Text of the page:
The International Trade Commission issued a preliminary finding yesterday that Canadian subsidies to its timber industry are hurting American lumber producers, opening the possibility of Canadians having to pay duties on lumber exports to the United States.

The ITC acted on a complaint by American softwood lumber producers, who charged that more than $1.8 million in subsidized Canadian imports are undercutting them in the U.S. market. They said that Canadian producers are able to buy standing timber, largely owned by the Canadian government, at one-sixth the price that American lumber companies have to pay.

The case adds one more irritant to America's relations with its northern neighbor, which are strained already over a prevailing belief in Canada that the United States tries to exercise economic imperialism over it.

The Canadians consider the low "stumpage" fees Canada charges private companies to cut timber on public lands a method of conserving natural resources, not a subsidy. But with 95 percent of Canadian timber owned by provincial and federal governments, American lumbermen argue those low fees allow Canadians an unfair advantage in the U.S. market.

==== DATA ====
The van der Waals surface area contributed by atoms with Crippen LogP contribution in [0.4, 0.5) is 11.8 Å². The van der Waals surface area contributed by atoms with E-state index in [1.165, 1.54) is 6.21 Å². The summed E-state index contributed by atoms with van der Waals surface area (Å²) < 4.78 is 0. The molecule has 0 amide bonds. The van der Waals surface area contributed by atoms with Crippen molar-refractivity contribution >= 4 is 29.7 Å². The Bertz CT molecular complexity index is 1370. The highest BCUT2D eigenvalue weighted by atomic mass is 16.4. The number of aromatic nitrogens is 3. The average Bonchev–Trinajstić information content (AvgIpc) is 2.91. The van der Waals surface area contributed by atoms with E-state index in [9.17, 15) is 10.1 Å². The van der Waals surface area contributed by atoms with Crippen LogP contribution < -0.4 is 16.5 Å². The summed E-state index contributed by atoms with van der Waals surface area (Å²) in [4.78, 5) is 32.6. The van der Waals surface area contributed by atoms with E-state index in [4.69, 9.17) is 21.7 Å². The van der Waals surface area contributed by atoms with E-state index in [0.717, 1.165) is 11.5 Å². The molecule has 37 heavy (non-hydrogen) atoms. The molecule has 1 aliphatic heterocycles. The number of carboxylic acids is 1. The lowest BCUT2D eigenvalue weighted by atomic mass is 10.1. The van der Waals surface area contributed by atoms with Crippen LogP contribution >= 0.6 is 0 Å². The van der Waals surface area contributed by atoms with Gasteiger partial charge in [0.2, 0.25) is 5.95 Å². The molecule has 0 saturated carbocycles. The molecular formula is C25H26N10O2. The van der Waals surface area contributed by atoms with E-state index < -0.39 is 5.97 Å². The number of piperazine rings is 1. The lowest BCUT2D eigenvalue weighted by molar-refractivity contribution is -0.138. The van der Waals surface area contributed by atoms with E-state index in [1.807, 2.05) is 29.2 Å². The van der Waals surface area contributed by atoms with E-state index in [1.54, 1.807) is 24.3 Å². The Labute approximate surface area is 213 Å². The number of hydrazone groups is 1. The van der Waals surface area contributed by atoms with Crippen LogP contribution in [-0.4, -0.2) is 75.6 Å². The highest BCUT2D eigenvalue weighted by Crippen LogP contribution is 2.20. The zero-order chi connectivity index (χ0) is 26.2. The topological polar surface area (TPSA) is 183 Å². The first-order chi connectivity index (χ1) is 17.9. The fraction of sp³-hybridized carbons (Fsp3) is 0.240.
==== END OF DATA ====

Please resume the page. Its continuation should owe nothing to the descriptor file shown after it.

The United States Coalition for Fair Canadian Lumber Imports, which filed the compaints, said Canadian producers pay $24.42 for 1,000 board feet of lumber because of the subsidies while the free market costs to Americans are $138.20. As a result, they argued, the Canadian share of the U.S. softwood lumber market jumped from 18.6 percent in 1975 to 30.5 percent last year.

With close to $2 billion in imports at stake, this is one of the largest cases ever handled by the ITC.

Yesterday's unanimous ITC decision is the second step to America imposing tariffs on Canadian lumber. Last month, the Commerce Department's International Trade Administration issued a preliminary ruling that there are grounds to believe Canada subsidizes its lumber industry. Commerce has until May to make a final determination on whether subsidies exist and how great they are. Then in July, the ITC will make the final determination on whether the subsidies injure U.S. producers